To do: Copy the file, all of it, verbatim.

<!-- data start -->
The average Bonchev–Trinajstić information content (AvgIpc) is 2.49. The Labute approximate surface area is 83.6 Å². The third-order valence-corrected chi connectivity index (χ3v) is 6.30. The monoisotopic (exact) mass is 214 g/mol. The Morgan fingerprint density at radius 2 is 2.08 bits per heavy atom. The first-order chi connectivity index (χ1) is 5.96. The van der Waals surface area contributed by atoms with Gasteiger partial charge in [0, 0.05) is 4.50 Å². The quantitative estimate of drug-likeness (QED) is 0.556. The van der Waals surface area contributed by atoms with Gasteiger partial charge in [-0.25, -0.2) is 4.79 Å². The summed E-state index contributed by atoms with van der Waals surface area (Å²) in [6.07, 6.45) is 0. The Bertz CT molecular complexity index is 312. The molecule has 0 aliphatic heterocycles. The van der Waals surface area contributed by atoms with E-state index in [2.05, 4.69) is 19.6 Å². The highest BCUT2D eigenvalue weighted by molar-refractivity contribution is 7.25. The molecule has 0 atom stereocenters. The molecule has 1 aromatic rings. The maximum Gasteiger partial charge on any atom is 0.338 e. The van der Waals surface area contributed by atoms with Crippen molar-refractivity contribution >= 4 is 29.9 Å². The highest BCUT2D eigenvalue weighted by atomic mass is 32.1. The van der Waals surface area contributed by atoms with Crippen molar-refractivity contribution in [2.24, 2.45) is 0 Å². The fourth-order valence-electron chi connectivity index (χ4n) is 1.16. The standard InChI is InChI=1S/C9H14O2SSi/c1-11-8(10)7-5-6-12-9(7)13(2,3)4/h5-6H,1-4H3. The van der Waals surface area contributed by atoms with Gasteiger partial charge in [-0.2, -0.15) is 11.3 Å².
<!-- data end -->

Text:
The average Bonchev–Trinajstić information content (AvgIpc) is 2.49. The Labute approximate surface area is 83.6 Å². The third-order valence-corrected chi connectivity index (χ3v) is 6.30. The monoisotopic (exact) mass is 214 g/mol. The Morgan fingerprint density at radius 2 is 2.08 bits per heavy atom. The first-order chi connectivity index (χ1) is 5.96. The van der Waals surface area contributed by atoms with Gasteiger partial charge in [0, 0.05) is 4.50 Å². The quantitative estimate of drug-likeness (QED) is 0.556. The van der Waals surface area contributed by atoms with Gasteiger partial charge in [-0.25, -0.2) is 4.79 Å². The summed E-state index contributed by atoms with van der Waals surface area (Å²) in [6.07, 6.45) is 0. The Bertz CT molecular complexity index is 312. The molecule has 0 aliphatic heterocycles. The van der Waals surface area contributed by atoms with E-state index in [2.05, 4.69) is 19.6 Å². The highest BCUT2D eigenvalue weighted by molar-refractivity contribution is 7.25. The molecule has 0 atom stereocenters. The molecule has 1 aromatic rings. The maximum Gasteiger partial charge on any atom is 0.338 e. The van der Waals surface area contributed by atoms with Crippen molar-refractivity contribution >= 4 is 29.9 Å². The highest BCUT2D eigenvalue weighted by atomic mass is 32.1. The van der Waals surface area contributed by atoms with Crippen molar-refractivity contribution in [2.24, 2.45) is 0 Å². The fourth-order valence-electron chi connectivity index (χ4n) is 1.16. The standard InChI is InChI=1S/C9H14O2SSi/c1-11-8(10)7-5-6-12-9(7)13(2,3)4/h5-6H,1-4H3. The van der Waals surface area contributed by atoms with Gasteiger partial charge in [-0.2, -0.15) is 11.3 Å².